Looking back over 2007 - Refugee Council
December 28, 2007

Looking back over 2007

By Jane – Campaigns and Public Affairs Team

It’s that quiet time at work, when the office is half empty, the phones are quiet and Parliament is on recess.  So a good time to reflect on the past year in Parliament – asking ourselves what’s worked, what hasn’t, and where do we need to go next year?

The 2006-7 parliamentary session was certainly busy.  27 Early Day Motions on asylum and refugee issues were tabled, covering a wide range of subjects including the detention of children, destitution and the legal aid reforms which will make access to fair legal representation for asylum seekers even harder.  Dozens of Parliamentary Questions were asked, scrutinising the government on their record on all stages of the asylum process.

In the spring, restrictions to English for Speakers of Other Languages (ESOL) brought into question the government’s commitment to integration.  In the summer attention focused on the plight of Iraqi interpreters and staff to the British Forces who faced persecution in Iraq but had been refused asylum in the UK.  More recently the fate of returned Darfuri asylum seekers has brought the fairness of the asylum system into question.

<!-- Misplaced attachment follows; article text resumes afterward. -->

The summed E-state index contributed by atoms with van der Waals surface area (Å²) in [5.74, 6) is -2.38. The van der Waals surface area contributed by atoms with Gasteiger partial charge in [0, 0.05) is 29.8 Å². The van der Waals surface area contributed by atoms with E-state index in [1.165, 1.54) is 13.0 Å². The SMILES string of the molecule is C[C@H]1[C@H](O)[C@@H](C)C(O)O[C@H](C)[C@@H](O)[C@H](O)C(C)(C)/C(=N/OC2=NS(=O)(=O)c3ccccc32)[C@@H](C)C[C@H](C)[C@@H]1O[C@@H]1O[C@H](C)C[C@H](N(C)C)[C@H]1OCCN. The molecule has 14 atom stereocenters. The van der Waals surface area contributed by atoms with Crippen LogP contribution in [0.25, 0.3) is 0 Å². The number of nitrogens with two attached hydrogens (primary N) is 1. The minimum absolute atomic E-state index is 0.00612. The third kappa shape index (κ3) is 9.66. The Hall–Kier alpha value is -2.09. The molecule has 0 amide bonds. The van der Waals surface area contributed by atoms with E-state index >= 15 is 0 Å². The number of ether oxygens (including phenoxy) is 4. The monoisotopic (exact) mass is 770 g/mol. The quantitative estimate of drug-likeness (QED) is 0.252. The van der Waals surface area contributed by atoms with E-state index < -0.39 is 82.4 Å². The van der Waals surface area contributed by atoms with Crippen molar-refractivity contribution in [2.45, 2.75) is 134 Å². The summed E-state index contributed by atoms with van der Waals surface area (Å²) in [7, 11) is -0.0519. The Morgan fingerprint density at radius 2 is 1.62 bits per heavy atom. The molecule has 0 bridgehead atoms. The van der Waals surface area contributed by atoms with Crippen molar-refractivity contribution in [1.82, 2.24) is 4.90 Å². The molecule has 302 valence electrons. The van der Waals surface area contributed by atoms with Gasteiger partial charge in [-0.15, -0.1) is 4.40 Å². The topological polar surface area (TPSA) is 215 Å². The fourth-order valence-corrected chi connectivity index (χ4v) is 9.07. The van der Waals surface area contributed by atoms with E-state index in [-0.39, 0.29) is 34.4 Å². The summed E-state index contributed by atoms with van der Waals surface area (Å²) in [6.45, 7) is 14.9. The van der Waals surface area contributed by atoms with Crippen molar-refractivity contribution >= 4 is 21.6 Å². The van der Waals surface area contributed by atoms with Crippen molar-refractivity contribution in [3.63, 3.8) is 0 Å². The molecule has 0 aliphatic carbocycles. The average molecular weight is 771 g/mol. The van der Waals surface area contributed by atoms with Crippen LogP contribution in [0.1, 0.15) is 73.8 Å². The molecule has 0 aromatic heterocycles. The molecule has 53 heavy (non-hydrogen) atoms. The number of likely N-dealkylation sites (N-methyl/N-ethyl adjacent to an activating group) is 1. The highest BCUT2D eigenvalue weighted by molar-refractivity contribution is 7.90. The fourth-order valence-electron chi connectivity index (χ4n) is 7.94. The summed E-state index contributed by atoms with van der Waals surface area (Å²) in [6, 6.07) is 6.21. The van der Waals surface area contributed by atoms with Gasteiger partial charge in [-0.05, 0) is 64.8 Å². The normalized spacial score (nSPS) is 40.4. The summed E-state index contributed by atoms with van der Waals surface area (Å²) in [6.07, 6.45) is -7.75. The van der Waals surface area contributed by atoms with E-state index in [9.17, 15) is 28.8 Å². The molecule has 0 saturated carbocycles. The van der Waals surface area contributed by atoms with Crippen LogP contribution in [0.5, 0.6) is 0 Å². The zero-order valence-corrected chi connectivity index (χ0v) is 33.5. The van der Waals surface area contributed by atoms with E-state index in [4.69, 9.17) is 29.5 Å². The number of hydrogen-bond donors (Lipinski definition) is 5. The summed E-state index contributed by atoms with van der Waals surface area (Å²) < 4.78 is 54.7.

Over the year the campaign to end destitution, ‘Still Human Still Here’, gathered more support inside and outside of Parliament.  We arranged special events at all 3 party conferences to promote the issue with party activists and MPs.  Although the government did not accept our clauses to end destitution in the Borders and Immigration Bill, we will step up the campaign in the New Year and use a new powerful DVD to make the case to MPs (watch the 12 minute DVD here).

One of the most insightful Commons debates arose earlier this month when MPs debated the government’s response to the Joint Committee on Human Right’s report into the treatment of asylum seekers.  The Minister for Immigration, Liam Byrne made some positive indications of future policy regarding the Right to Work, saying, “the debate about the right to work and other incentives is important and difficult. It would be tremendously fruitful if the Committee collaborated in designing a way out of a very difficult situation, to which the Home Office genuinely does not have all the answers.”  He also emphasised his “ambition is that kids are not held in detention centres and that we find workable alternatives.”

We will be pushing the government on all these issues in 2008.  Happy New Year!